Now there was a disciple in Damascus named Ananias. The Lord said to him in a vision, ‘Ananias.’ He answered, ‘Here I am, Lord.’ The Lord said to him, ‘Get up and go to the street called Straight, and at the house of Judas look for a man of Tarsus named Saul. At this moment he is praying, and he has seen in a vision* a man named Ananias come in and lay his hands on him so that he might regain his sight.’ But Ananias answered, ‘Lord, I have heard from many about this man, how much evil he has done to your saints in Jerusalem; and here he has authority from the chief priests to bind all who invoke your name.’ But the Lord said to him, ‘Go, for he is an instrument whom I have chosen to bring my name before Gentiles and kings and before the people of Israel; I myself will show him how much he must suffer for the sake of my name.’ (Acts 9:10-17).
Every believing follower of Jesus has, by now, heard about Saul and his reign of terror. Their intelligence has probably alerted them that Saul is on his way from Jerusalem to Damascus. They’re probably barricaded in, hoping no one betrays their location. And then this vision comes?!? And Ananias is wondering if he’s really supposed to put himself in the mouth of the lion?!? Seriously, God?!?
Ananias is also not by himself. I’m certain he mentioned this bizarre vision to his family and friends and a lively discussion most certainly ensued. It’s like having a gut feeling you’re supposed to follow through on something and nothing about the situation makes any sense. Confusing, complicated, and extremely risky.
There’s a South African word ubuntu. Roughly translated, it means I am because we are. That is the essence of what this story is all about: callings connect us to communities. Jesus encounters Saul in the midst of his own community bent on destroying Christians. Saul finds community and care in the household of one Christian, and then gains the opportunity to share his testimony among many more. Saul is no solitary hero. He’s a man whose social networks have been changed and then radically widened by Jesus and the people he has called “church.”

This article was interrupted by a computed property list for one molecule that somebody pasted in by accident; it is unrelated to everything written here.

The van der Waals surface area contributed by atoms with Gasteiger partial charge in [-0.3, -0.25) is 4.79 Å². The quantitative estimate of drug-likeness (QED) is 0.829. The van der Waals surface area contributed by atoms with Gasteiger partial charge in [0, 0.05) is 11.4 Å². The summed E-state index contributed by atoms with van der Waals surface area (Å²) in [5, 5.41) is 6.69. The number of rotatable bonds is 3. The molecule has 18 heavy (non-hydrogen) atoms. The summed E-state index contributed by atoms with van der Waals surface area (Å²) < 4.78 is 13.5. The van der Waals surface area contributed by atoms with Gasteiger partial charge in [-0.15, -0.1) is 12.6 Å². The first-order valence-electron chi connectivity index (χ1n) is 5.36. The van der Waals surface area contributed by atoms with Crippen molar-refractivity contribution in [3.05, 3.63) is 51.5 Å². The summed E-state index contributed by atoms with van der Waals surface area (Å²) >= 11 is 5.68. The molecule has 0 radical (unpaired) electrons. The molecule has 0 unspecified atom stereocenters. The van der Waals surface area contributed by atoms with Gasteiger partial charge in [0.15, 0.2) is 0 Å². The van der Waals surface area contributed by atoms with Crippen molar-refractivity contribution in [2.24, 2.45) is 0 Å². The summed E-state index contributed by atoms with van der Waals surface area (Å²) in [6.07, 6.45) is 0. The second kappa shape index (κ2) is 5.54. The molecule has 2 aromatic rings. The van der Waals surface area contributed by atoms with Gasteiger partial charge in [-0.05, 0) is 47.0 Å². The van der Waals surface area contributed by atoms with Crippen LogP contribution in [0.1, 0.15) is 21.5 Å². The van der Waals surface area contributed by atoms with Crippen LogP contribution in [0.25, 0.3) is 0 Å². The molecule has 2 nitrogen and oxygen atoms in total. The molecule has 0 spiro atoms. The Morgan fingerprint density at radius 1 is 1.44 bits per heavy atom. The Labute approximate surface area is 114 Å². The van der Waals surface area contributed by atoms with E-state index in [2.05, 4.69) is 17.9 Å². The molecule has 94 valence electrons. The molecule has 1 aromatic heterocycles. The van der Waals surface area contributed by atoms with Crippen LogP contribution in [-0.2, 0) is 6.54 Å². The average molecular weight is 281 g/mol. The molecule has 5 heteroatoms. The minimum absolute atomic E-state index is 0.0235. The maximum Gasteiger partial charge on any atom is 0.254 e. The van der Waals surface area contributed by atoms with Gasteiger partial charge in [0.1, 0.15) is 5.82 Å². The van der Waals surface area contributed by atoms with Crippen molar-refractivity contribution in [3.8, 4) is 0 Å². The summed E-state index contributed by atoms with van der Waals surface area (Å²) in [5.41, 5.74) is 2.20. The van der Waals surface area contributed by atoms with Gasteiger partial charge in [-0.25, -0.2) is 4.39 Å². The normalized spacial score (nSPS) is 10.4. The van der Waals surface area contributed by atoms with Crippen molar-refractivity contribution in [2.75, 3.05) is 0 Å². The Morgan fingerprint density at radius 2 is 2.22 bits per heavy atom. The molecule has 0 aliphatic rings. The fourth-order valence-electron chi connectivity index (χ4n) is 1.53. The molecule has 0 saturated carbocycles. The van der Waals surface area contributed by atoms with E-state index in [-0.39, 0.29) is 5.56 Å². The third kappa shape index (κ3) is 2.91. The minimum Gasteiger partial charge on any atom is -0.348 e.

The interventions by God were radical. Saul’s response was dramatic, but gradual, one step at a time over a period of time. Even Ananias hesitated. This the calling of Jesus to all whom he encountered: Saul, his companions, Ananias, and the Christian community there. All were changed in the encounter with the risen Lord. And all experienced unique callings from Jesus. Evangelism is sharing your personal story of God’s calling in your life.
Evangelism is always personal. And persons are always individuals in community. Evangelism announces God’s intent to open up and lead us to participate in the new community that lives by and bears witness to God’s kingdom. And God’s kingdom is all about how we connect to one another, how we live as communities that bring life, love and justice into the world, and, by God’s power, set people free from sin, death, and oppression in every form.
Evangelism, then, isn’t about convincing others to agree with us. It is about making it possible for them to find new life in Christ with us. What is remarkable about Saul’s conversion is not the drama of his blindness or even his healing from that blindness, but rather the power of the spiritual life that was born in him and nurtured to maturity by the committed Christian community that came to surround him.
Saul is stretched, first by the blinding vision of Jesus that dramatically reverses his course from persecuting Christians to being cared for by them. Saul’s companions are stretched by the call to take Saul to be cared for by a Christian. Ananias is stretched first by the call to receive a man with papers authorizing him to persecute Christians into his home, and then by the need to help this man find acceptance in the local Christian community. And the community is stretched to receive Saul, now Paul, and not only receive him, but help endorse him to others as one of their own.
Those whom Christ truly calls, Christ truly stretches to live and serve beyond their comfort zones or expectations. Painful? Yes. Torturous? No.